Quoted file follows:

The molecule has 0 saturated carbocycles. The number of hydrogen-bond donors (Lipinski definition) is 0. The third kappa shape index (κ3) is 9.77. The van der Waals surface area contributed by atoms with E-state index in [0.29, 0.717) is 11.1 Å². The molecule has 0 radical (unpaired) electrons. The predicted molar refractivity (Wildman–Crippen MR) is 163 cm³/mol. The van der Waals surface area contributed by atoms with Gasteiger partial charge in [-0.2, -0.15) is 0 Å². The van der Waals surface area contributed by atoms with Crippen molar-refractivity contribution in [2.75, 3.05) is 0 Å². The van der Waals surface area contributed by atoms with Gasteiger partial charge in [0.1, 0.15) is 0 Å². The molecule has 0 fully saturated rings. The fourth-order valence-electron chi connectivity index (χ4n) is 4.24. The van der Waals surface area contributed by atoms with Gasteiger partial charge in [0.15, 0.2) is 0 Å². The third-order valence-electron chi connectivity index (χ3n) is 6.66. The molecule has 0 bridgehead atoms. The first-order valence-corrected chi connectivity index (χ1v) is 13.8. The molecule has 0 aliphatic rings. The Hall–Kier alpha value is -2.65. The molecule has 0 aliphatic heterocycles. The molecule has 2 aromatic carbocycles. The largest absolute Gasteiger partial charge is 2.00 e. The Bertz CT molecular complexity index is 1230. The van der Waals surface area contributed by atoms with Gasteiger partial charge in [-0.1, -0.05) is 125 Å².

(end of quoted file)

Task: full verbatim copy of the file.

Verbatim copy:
The molecule has 0 saturated carbocycles. The number of hydrogen-bond donors (Lipinski definition) is 0. The third kappa shape index (κ3) is 9.77. The van der Waals surface area contributed by atoms with E-state index in [0.29, 0.717) is 11.1 Å². The molecule has 0 radical (unpaired) electrons. The predicted molar refractivity (Wildman–Crippen MR) is 163 cm³/mol. The van der Waals surface area contributed by atoms with Gasteiger partial charge in [-0.2, -0.15) is 0 Å². The van der Waals surface area contributed by atoms with Crippen molar-refractivity contribution in [2.75, 3.05) is 0 Å². The van der Waals surface area contributed by atoms with Gasteiger partial charge in [0.1, 0.15) is 0 Å². The molecule has 0 fully saturated rings. The fourth-order valence-electron chi connectivity index (χ4n) is 4.24. The van der Waals surface area contributed by atoms with Gasteiger partial charge in [0.15, 0.2) is 0 Å². The third-order valence-electron chi connectivity index (χ3n) is 6.66. The molecule has 0 bridgehead atoms. The first-order valence-corrected chi connectivity index (χ1v) is 13.8. The molecule has 0 aliphatic rings. The Hall–Kier alpha value is -2.65. The molecule has 0 aliphatic heterocycles. The molecule has 2 aromatic carbocycles. The largest absolute Gasteiger partial charge is 2.00 e. The Bertz CT molecular complexity index is 1230. The van der Waals surface area contributed by atoms with Gasteiger partial charge in [-0.1, -0.05) is 125 Å².